An American adoptive grandmother has become a parent to two Russian twins. Phyllis Matthey-Johnson adopted them after her own son and daughter-in-law Robert and Brenda Matthey had been indicted for manslaughter of Viktor, the brother of the twins. She testified at court against her son and his wife and did everything possible to deservedly punish them and deprive them of their adopted children. Now her four own grandchildren hate her.
The atrocious story about the death of the seven-year-old boy named Viktor Tulimov who, when adopted, was named Viktor Alexander Matthey, caused a stir both in Russia and in the USA in 2000. The investigation showed that the child died of hunger, cold and beating. The boy spent only ten months with his new parents.
Grandmother Phyllis who stood up for the Russian children and actually renounced her own son became known as soon as she appeared with the twins in the Russian Embassy in Washington. Volodya and Zhenya are 12 now. In fact they are named Jeziah and James; they practically don’t speak Russian and lead an American life. But for the death of Viktor, it would be a typical story, since adopted children, including foreign children, are no rarity in the USA.
According to the US National Council For Adoption (NCFA), Americans annually adopt 130,000 children in the USA and 20,000 from abroad. The last figure is higher than in all other countries counted together. According to the NCFA President Thomas Atwood, it can be explained by the growth of Americans’ well-being and the gradual change of the public attitude towards adoption. “We have had several generations with adopted children, and almost all of them had a positive experience”, said the expert and underlined that in the USA adoption is performed “with more respect and love”.
In 2007 US parents adopted 2,310 Russian children, more than from any other country, for instance, China or Guatemala. But the influx of Russian children to the USA has been going down during the recent several years. American families adopted 3,706 Russian kids in 2006 and 5865 children in 2004. About 50,000 Russian children have moved overseas since 1991. Fourteen of them died in the new country.
There is no excuse for ill-treatment, Atwood said. But he reminded that such cases take place in Russia and other countries as well. Besides it would be unfair if a small number of tragedies overshadowed a greater number of happy adoptions.
Indeed, many Russian children find themselves in caring and loving families once they are adopted by US-based parents. For instance, twins Max and Andy Greenfield, legless from birth, were abandoned by their mother in the Russian town of Podolsk and subsequently adopted by Ronald Greenfield from the USA. “Since I have a prosthetic leg myself, I thought I could do more for them than anybody else,” said the veteran who lost a leg during the Vietnam War.
Compassion and a wish to give a better life to a child is always involved in all cases of adoption, and with couples who have their own children it is a domineering factor, Atwood said. However, the noblest of all human desires can often disappear. Apparently, this was the case with Viktor Alexander and his brothers.
I asked Phyllis why her son and his wife needed three Russian children when they had four children of their own. She confessed that she was perplexed by that too. But at first she was proud of such a noble act. Moreover, it was greatly approved by the parish to which Robert and Brenda Matthey belonged.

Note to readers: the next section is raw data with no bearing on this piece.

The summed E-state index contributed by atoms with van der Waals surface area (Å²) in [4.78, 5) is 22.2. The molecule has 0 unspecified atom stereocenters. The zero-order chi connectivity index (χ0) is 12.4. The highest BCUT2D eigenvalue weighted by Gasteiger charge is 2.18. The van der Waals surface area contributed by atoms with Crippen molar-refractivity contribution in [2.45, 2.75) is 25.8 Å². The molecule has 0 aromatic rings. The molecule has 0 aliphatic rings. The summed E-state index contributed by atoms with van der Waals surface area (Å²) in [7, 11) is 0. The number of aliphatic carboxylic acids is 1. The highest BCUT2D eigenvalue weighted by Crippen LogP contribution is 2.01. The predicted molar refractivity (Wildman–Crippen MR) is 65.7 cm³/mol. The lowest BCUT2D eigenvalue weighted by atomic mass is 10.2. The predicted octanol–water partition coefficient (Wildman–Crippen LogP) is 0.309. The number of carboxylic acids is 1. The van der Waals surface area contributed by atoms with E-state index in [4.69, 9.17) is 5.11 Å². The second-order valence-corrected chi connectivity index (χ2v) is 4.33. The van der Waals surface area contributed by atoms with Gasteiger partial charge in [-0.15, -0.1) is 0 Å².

Phyllis is a Catholic; her son became a Pentecostalist, truly faithful, one of those who are referred to as “reborn” in the USA. The mother could not judge the religious beliefs of her son and daughter-in-law and said that she could not understand the people who combine faith with whips. However, whips and lashes were regularly used in the Mattheys’ family, which was proved by testimonies of their own children. These children were placed under the guardianship of the pastor of the church.
The parents will stay in prison until February of 2009. This is the result of the deal between the Mattheys and US legislation that Phyllis labeled as “a travesty of justice”.
The major issue in this story is to prevent the tragedy from repeating. Judging from her own experience, Phyllis suggested US authorities should introduce obligatory regular check-ups of adopted children conducted by specially trained experts.
The practice has been put into effect in many US states and yielded unbelievable results. Two years ago New York psychologist Boris Gindis reported on several cases of unprecedented phobias with adopted Russian children. They confessed that in Russia they were afraid of the fact that “Russian children die in the USA”. At least in one case the warning came from a director of the children’s orphanage.
Atwood sees the way out in tightening up the criteria of selecting parents and looking after the further well-being of children. Almost all fatal incidents are connected with the so-called “independent” adoptions. The NCFA hopes that such adoptions will be completely banned and children will be adopted only through “agencies legalized by the Russian authorities”, Atwood said.
He associated the lower influx of Russian children to the USA with the compulsory re-registration of agencies. Worthy agencies have been accredited, which will surely show a positive influence on the qualitative results of their work in the near future, the expert believes.